1. I liked your Review of this book. I am 66 and since being in Mrs. Hinton’s 4th grade Class, in American Canyon, California at Donaldson Way School and discovered my love of Codes, Ciphers and invisible inks.. I lived in an are where The Zodiac Killer preformed his deadly morbid game of cat and mouse with the area newspapers, The Vallejo Times Herald, Napa Register, the San Francisco Chronicle and The San Francisco Examiner and the Cops in Vallejo, Benicia maybe and the Solano County Sheriffs Office in Fairfield. The Evidence still sits in a safe at the Sheriffs office there. I saw the newspaper as it was delivered to our front lawn. My mother showed me the first article on it ever in our local paper, The Vallejo Times Herald, one morning before School. On the front page was a code with strange symbols on it. There were no word spaces in the code, just lines of non-Romanized text like English uses. I had broken my first cryptogram either in late Elementary School or early Junior high school. There was a book and movie about the case. I was in high school, couldn’t drive yet so took the bus or was driven by car to high school in Napa, 12 miles north by mom. At 16 I had a science research class and discovered how to develop all chemical invisible inks except one and after the invention ov U.V. lights that would be easily done. But I am sure that technology was not readily avalable during World War I when the Germans were using plain old clear water as an invisible ink. With my discovery in the late 1960’s I could replicate the water ink on paper. Taking the rubber stopper flasks of solution that I was working with home for Christmas Break gave me the accidental break I needed in the problem. Water painting the Copper Iodide water solution over invisible ink was useless. My unorganized-ness was the character trait for success! After working with the solution on paper I looked everywhere but couldn’t find the stopper. It was a dangerous solution just in the air. It will give you the mother of all sore throats if not used in a ventilated area as I can attest too. In fact it can kill just breathing in its vapors. I had to read about its dangers from a special book the Chemistry teacher had me read and be sure I understood well before he let me use the strong isotope.

    I knew just letting the vapors leave the flask too long would make me sick. No stopper! Big deal! So I got a 3×5 card and put it over the hole at the top of the flask. That seemed to solve the problem. A week later I took the card off and where the card met the fumes in the Flask was a big purple dot maybe an inch and a half across. In the middle of the dot was a thumb print. It was the vapor that did the work. I tried it on lemon juice invisible ink. The same result. I could see what had been written in the invisible ink. Onion Juice, the same result. I tried water and the same result. I was elated! Well my chemistry teacher thought I had made a new discovery. There hadn’t been but few who knew about this except crime labs and the NSA. It got me an A that Semester.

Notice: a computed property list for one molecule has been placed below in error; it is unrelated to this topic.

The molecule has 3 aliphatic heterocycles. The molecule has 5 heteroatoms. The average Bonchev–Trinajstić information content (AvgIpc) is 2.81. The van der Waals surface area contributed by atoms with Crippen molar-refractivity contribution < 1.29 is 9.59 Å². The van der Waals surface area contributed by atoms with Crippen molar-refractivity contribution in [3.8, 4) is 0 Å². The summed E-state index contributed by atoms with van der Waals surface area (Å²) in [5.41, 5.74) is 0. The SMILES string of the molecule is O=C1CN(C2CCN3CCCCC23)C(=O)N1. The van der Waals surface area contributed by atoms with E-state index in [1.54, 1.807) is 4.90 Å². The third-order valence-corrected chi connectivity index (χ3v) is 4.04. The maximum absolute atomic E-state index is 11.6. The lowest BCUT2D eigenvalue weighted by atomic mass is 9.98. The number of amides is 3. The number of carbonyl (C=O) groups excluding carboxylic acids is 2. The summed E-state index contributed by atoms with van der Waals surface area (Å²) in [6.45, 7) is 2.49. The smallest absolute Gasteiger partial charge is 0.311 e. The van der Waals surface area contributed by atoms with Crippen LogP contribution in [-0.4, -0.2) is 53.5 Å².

I became 17 before my senior year. They say no code is unbreakable, but this one is and has been for 109 years now. It was top secret until the late 1960’s when an unapproved article was published in Scientific American. I read all the current stuff on cryptography in my school library. At 17, I found out about the unbreakable code when I read an article in the magazine. I then knew how the cipher worked and made my own at home but had no one to use it with. Later in life I got 4 ten sided dice and that help me make the random numbers a computer couldn’t do perfectly.

    I have collected about 200 books on Codes, Ciphers, and Invisible inks. The most interesting have stories included with them, but the bibles of these subjects are more useful. Some books talk about cipher/codes but never get into them. Others have stories and real codes or ciphers that are part of the story with their solutions at the end if you have not alrady figured them out. That is my favorite type. I was on a train trip when I discovered a neat story for teens in an independent book shop in San Francisco. I told the book store clerk what I was looking for. She actually knew her books. She showed me the first is the Book Scavenger series by Jennifer Chambliss Bertman. I bought it and couldn’t put the book down. I was once a BART Station Agent and a Train Operator. Her descriptions were pretty good for a non employee of ether the train subway I worked on or the other subway entity that runs under the streets of San Francisco. I could have improved on that although Ms. Bertman had a good layman’s working knowledge of the system, station layout and streets of San Francisco. The Book Scavenger, first in the series was a great adventure about a secret cipher that I loved. I haven’t had a chance to read the Unbreakable code, 2nd in the series yet but looks exciting.

    Elwin E. M. Hennis
    code, cipher and invisible ink hobbyist
    Worked in the train cabs of 2 railroads for 41 years and 3 months.
    Worked for a Super Speed Magnetic Levitation Train Company as Project Manager for 26 years.
    mid class, “General Class” American Radio Amateur service, KJ6SGM